The whole premise here is just lazy. Bitcoin is no more a “Ponzi scheme” than any share of stock in a company with little to no earnings. Were you banging the table that Amazon was a Ponzi scheme from 1997 to 2001, when it was an unprofitable company? If so, you should turn in your financial advisor card, and if not, why not–after all, what’s the “inherent value” in a share of an unprofitable company beyond a bet that this company may one day become profitable or that you can find some “fool” to pay you a higher price than you paid for that share of stock?

          2. Jonathan G Harris says:

            The fallacy of your position is apparent in your analogy with Amazon. Amazon had and still has the potential to generate large profits for investors, who get the profits earned as a result of supplying goods and services. If no new investors bought Amazon for the next 50 years, the current ones would earn the profits.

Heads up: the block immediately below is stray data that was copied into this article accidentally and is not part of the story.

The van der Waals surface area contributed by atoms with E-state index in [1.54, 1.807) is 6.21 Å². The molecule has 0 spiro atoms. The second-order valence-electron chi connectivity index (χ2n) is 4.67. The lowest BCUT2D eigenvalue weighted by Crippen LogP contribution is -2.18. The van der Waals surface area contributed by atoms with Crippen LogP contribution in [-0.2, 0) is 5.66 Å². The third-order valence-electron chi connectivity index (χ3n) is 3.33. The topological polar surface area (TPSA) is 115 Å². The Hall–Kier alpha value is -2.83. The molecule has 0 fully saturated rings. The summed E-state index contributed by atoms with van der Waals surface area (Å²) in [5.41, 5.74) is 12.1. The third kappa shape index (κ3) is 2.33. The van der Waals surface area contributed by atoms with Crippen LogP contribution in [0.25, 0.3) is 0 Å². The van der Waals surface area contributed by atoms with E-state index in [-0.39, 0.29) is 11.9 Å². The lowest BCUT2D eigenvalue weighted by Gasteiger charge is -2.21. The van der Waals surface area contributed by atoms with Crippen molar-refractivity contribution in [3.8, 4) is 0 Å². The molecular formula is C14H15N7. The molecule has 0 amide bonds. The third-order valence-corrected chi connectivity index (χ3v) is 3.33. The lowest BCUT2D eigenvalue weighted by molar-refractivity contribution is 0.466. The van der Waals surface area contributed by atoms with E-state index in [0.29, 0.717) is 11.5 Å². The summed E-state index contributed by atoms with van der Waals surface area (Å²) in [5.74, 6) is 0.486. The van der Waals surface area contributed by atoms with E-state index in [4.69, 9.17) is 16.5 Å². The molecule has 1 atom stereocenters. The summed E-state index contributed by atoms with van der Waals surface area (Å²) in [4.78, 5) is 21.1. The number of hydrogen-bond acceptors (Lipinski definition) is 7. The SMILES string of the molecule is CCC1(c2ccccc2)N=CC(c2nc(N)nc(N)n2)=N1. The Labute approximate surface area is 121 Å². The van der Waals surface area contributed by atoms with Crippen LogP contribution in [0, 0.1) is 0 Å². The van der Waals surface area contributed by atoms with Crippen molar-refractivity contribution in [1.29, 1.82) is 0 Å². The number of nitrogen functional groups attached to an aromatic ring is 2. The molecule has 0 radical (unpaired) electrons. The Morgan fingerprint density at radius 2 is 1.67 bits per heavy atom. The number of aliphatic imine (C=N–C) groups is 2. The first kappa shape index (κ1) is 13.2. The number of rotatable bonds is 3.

With Bitcoin–the only way a holder profits is when new buyers are recruited, or a group of existing buyers increases their investment more than the amount required to pay the miners.

          3. Leo says:

            Re: your 12/1/2020 response:

            And the fallacy of your argument is in ignoring that having “the potential to generate large profits” (to which a shareholder would be entitled to portion) sounds very significant when looking at Amazon today, but would you have said the same thing about etoys? Bitcoin is a “Ponzi scheme” but etoys was not?

            You can comfortably say that about Amazon today because it has become a profit-generating behemoth. But that was not remotely assured back in the late ’90’s, when was not appreciably different from The potential to generate large profits didn’t seem to help etoys survive.

            As for the notion that an asset is a Ponzi scheme if the only way you can make money on it is if some “fool” pays you more than what you paid, you have just relegated virtually every asset class to Ponzi scheme-status. Your house must be a Ponzi scheme. A plot of land must be a Ponzi scheme. A piece of art must be a Ponzi scheme. Every share of stock in an unprofitable company must be a Ponzi scheme.